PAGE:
How To Talk To A Person With Cancer

How To Talk To A Person With Cancer: What To Say And Not To Say

It’s not always easy to know how to talk to someone with cancer and the most important thing is to listen.

In this article, we highlight some issues that you may find useful, but it is always the case that if they don’t feel like talking, let them know that’s OK, too, there is no rush.

And remember that there is no right or wrong way for a cancer patient, or for you,  to behave.

Dont try to change the way someone with cancer feels

When to talk to a person with cancer

Each person responds to their cancer diagnosis in their own way. Some may want to talk in detail. Others may not want to talk about it at all. Sometimes, the person’s need to talk changes from day-to-day. If they start the conversation,  let them take the conversation where they choose.  If they haven’t started the conversation ask if they would like to talk about it. This is a respectful way to find out what they need.
Let your friend know it’s okay if he or she doesn’t reply or want to talk.
Please remember that people with cancer don’t always want to think or talk about the disease. This makes them feel like their only identity is “cancer patient.” Laughing and talking about other things are often welcome distractions

Try to hear and understand how they are feeling.

  • Don’t make light, judge, or try to change the way they feel or act.
  • Maintain eye contact. This gives your friend the sense that you are really present and listening carefully.
  • Do not say, “I know how you feel.” it could make the person with cancer upset because you really don’t know how they feel.
The important thing is to listen

Put your own feelings and fears aside.

  • Don’t be afraid to talk with your friend. It is better to say, “I don’t know what to say” than to stop calling or visiting because it makes you feel bad.
  • If you’re feeling tearful, explain this to your friend, but be brief. You may have to stay away until you can be there for your friend, without your friend having to comfort you.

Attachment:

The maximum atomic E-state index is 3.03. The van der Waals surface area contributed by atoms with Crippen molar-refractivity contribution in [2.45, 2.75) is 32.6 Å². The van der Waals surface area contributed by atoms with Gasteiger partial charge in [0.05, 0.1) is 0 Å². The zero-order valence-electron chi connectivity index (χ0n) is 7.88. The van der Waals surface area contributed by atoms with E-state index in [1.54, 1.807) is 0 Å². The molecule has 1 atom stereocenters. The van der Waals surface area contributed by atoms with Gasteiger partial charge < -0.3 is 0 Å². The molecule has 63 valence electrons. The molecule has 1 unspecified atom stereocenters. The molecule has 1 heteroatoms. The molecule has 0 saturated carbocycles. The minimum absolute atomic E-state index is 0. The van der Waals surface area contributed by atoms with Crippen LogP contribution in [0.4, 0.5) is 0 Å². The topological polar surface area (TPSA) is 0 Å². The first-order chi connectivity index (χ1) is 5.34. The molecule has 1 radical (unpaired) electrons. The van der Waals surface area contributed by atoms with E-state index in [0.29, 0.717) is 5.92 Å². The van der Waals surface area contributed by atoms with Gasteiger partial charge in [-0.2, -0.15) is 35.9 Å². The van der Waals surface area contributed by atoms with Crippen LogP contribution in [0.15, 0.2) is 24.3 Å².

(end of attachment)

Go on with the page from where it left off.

Be OK with silence

  • Try to be OK with silence. It may help your friend to focus their thoughts. Talking because you’re nervous can be irritating.
  • Sometimes silence is better than noise and can be comforting.  It can help people think and they may have a lot going on in their minds.
  • If there is silence its Ok to wait until something is said, if you have nothing to say.

Try not to give advice

  • Giving good advice is hard when you are not in the person’s shoes. It’s safer to ask questions or listen.
  •  New/alternative treatments or cancer curing diets may not be what a person with cancer wants to hear about when they are trying to get to grips with their diagnosis and prognosis.  You may mean well but it is not required unless asked for.

Dont talk about other people you know who have had cancer

Unless you have an uplifting story that directly relates to the person you are talking to, it is best to stay away from the topic of other peoples cancer.

For example, if the person with cancer is concerned about taking a certain drug. and you know someone who is on that drug and is OK, then that can be a nice thing to tell them (and if appropriate you can introduce the two people so they can learn from experiences).  It is obviously not Ok to say that you know of an acquaintance with a similar cancer who died ….

there is no right or wrong way for a cancer patient to behave